The secretary for justice has used the opening of the legal year to remind Hongkongers that their right to have government decisions judicially reviewed is a limited one.
The comments by Wong Yan-lung seem to be aimed at stemming the rising tide of applications by members of the public to have government decisions reviewed.
'Public interest must be the paramount consideration and the rule of law must be vigorously upheld,' Mr Wong said. 'Every man, whatever his rank or position, be it the chief executive or the average citizen, is subject to the ordinary law and amendable to the courts.'
In particular, without identifying the parties involved, he singled out two recent rulings.
The first was an attempt to avoid paying the government's costs by the people behind the failed review of the decision to demolish Queen's Pier. In that case, the High Court sought to clarify what was meant by 'public interest'.
'Whether the proceedings were brought to advance public interest cannot be dictated by the applicants' own perception of public interest,' Mr Wong said. 'The question has to be assessed objectively, and the relevant interest is the interest of the community as a whole.'
The use of judicial review over Queen's Pier was described by Martin Lee Chu-ming as performing the role of a proxy in place of fully representative and responsive government.
Mr Wong also used his speech to endorse a November decision by the Court of Final Appeal that raised the bar in terms of the test the courts will use in determining whether or not a review should proceed.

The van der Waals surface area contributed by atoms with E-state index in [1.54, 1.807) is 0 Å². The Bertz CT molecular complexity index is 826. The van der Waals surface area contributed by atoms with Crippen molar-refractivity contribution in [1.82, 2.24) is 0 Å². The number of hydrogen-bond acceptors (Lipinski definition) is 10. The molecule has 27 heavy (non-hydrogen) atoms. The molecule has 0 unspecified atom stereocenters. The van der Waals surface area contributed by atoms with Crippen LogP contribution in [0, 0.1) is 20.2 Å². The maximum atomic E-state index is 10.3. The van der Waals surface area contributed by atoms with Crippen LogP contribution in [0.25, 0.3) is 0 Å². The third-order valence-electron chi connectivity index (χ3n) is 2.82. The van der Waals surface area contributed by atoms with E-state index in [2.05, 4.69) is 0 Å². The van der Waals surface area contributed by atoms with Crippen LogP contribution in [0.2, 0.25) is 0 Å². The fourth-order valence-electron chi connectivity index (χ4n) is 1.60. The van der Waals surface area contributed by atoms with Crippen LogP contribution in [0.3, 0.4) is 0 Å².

Instead of having to show they have a case that is potentially arguable, applicants will now have to show their case is one that is actually arguable.
Mr Wong quoted from the Court of Final Appeal's judgment.
'Whilst in a society governed by the rule of law it is of fundamental importance for citizens to have access to the courts to challenge decisions made by public authorities on judicial review ... the public interest in good public administration requires that public authorities should not have to face uncertainty as to the validity of their decisions as a result of unarguable claims. Nor should third parties affected by their decisions face such uncertainty,' he said.
The minister's comments come a week after the Court of Appeal warned against what it described as a growing fashion in Hong Kong for people in criminal cases to apply for judicial reviews of decisions relating to the conduct of those cases.
'Judicial review is a remedy of last resort,' the court said. 'Where another adequate remedy is provided, that alternative should normally be used.'
That judgment also described the higher threshold set by the Court of Final Appeal as 'a more realistic filter' for deciding whether to proceed with a review.Topics: Law Appeal Appellate Review Law